It's not clear yet whether PiS can rule without PO. I'm sure that at least two other parties, SO and LPR, would consider joining.


25 and 40

Two anniversaries. Let's hope for the next 25 and 40. Heck, as the Poles say, how about 100 lat?

Friday, November 04, 2005


Fence 'Yes'; anchor babies 'No'

When I first heard about it I thought it was a good idea but somehow I didn't believe it would happen. I still don't have a lot of hope. But something positive is happening. I'm talking about so called "anchor babies" and the fence. Some House Republicans think the former has to go and the latter has to go up.

Wouldn't it be ironic if the federal government hired illegal immigrants to build the fence? Once built, they would be all asked to "try" it and see if it works.

Thursday, November 03, 2005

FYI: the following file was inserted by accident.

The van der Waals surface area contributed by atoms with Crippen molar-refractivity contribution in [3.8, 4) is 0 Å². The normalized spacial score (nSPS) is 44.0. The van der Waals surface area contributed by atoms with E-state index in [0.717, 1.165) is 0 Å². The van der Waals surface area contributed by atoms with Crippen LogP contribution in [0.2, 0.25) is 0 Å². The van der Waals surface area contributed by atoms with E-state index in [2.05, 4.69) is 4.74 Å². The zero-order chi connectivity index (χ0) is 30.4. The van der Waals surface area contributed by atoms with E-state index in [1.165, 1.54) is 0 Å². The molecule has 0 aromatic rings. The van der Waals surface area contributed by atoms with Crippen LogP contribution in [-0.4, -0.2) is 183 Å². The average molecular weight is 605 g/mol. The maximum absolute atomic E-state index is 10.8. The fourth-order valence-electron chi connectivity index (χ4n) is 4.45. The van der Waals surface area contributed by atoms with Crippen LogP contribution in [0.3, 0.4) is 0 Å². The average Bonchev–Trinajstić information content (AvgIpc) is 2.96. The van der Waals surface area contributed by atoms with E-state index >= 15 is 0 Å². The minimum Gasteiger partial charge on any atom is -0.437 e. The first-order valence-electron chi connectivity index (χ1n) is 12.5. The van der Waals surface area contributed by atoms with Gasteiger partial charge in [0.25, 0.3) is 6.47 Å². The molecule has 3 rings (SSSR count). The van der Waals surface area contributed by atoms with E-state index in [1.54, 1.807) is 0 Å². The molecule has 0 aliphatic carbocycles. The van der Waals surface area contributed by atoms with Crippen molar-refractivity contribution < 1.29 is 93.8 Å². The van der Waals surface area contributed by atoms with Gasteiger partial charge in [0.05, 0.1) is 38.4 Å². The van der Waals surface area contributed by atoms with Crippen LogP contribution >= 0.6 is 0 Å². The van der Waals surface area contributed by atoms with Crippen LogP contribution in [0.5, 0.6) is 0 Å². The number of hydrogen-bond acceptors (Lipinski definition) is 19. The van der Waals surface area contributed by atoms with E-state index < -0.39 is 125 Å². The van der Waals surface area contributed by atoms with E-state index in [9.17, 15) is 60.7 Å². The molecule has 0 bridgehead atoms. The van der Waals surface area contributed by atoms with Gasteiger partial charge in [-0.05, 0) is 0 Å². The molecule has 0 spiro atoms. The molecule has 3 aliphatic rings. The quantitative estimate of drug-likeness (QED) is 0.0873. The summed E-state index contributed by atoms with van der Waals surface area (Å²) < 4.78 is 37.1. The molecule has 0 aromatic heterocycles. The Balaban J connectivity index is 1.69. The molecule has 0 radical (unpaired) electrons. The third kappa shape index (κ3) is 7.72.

March 7, 2006: Wal*Mart as city square
March 6, 2006: The editor comes clean. Sort of.
February 28, 2006: Wal*Mart
February 17, 2006: Wal*Mart
February 15, 2006: How can you tell when the hell freezes over?
February 01, 2006: Dereliction of duty
February 01, 2006: There is a story
January 24, 2006: Wal*Mart
January 18, 2006: WA may again beat OR
January 16, 2006: Wal*Mart watch
December 19, 2005: Wal*Mart
December 13, 2005: Wal*Mart
December 13, 2005: Wal*Mart
December 06, 2005: Wal*Mart
December 05, 2005: The price of lettuce
November 30, 2005: Wal*Mart
November 29, 2005: More on illegal immigration
November 03, 2005: Wal*Mart


One week, one more to go

After one week, the American media started paying some attention. It will take another week before we are told who those unidentified rioters are.


Public schools

Why my children don't attend one.


One for good guys

Let's hope there is still some common sense left.



I second it.


Can we ever win?

This makes me doubt.


Bias by omission

Wal-Mart may be bad but this is worse. And the media are willing accomplices.

Wednesday, November 02, 2005


Wu is against free speech